By Craig Gunther on November 9, 2009
Equal rights for gay and lesbian people are very important to me. As an unmarried person at age 31, people sometimes assume that I am gay because of my fervent support for these issues. It's at times like these that I remind people that civil rights aren't just about us as individuals, but all of us collectively as a society. The world will judge us on how we treat fellow members of our society, as it should.
Lately, I have been very disappointed in referenda across the United States. In 2004, we had the Constitutional ban in Kansas, even though gay marriage was already illegal. Oh, the things the right does to whip up their base. Then there was Proposition 8 in California, supported by voters at the time they selected our nation's first African-American president. A tad bit of irony there. Most recently, we had Question 1 in Maine. It was a relatively close vote, but a failure nonetheless. I see myself as a strong populist who values democracy, but I think certain measures are too sacred to be placed on the ballot. Civil rights is one of those measures. We might not have made the progress we did if civil rights were placed on the ballot in the 1860's or in the 1960's. Same thing with gay rights today.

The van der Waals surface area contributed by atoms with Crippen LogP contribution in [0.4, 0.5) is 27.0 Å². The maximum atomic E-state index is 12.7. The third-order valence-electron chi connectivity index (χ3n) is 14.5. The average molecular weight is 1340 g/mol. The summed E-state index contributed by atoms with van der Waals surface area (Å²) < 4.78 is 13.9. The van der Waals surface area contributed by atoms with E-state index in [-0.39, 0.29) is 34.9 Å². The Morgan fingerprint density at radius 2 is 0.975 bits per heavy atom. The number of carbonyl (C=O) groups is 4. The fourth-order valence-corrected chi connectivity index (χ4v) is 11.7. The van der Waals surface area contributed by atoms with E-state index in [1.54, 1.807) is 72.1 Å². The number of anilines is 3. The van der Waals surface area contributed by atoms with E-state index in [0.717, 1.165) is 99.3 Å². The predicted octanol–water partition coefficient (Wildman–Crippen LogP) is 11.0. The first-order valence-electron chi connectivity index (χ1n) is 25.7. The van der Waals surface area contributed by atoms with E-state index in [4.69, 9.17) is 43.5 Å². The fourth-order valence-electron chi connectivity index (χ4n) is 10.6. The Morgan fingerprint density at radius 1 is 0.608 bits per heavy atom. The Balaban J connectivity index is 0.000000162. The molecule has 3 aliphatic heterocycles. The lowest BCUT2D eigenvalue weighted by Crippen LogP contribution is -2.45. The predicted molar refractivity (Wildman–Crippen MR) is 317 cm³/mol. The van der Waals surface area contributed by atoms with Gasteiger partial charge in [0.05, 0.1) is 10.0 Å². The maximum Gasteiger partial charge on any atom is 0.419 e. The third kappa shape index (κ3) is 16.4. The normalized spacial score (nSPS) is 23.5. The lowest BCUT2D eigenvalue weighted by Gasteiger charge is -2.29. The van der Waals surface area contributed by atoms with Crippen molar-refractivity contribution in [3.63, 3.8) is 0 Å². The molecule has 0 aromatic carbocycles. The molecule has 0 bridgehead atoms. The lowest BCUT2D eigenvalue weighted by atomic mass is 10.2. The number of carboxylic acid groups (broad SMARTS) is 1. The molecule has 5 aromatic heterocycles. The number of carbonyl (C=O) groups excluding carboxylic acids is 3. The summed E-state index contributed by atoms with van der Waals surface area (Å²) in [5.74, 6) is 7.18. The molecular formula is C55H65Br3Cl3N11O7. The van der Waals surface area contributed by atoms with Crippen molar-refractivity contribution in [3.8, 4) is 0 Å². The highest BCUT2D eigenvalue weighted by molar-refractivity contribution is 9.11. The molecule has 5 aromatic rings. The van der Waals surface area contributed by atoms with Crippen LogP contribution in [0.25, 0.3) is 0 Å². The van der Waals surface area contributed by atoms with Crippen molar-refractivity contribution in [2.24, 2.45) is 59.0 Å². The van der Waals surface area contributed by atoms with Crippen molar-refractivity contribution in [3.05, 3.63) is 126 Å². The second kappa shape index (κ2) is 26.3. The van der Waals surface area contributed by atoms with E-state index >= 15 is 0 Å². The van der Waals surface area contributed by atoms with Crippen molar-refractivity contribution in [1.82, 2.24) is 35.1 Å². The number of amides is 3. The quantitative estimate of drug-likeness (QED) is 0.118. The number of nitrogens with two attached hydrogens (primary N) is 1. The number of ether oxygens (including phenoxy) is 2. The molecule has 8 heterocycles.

The most frustrating barrier to gay rights for me is when folks can't separate them from the theological interpretations they subscribe to. Based on what I've read, the Christian Bible doesn't seem to condemn slavery, but I don't know anyone who thinks slavery is moral or ethical. Marriage or civil rights in the United States should have fundamentally nothing to do with Christianity. Most people probably get married in a big church, with a beautifully fancy ceremony officiated by their clergy and that is fine if that's what they want. However, marriage is fundamentally a legal contract between two consenting adults. Nothing to do with organized religion. (Nothing to do with animals, either. I'm looking at you Kansas Senator Dennis Pyle.) That's why some people can choose a simple ceremony in a courthouse before a judge. The church is not to be the marriage police in our society, although many citizens and elected officials give it that credence. Give gay people the right to marry. Churches aren't being asked to sanction gay marriage, so why is it any of their business? I've seen churches function as political action committees too many times for my taste. JesusPAC might be okay, but at least file the right paperwork and be consistently in step with the message of Christ.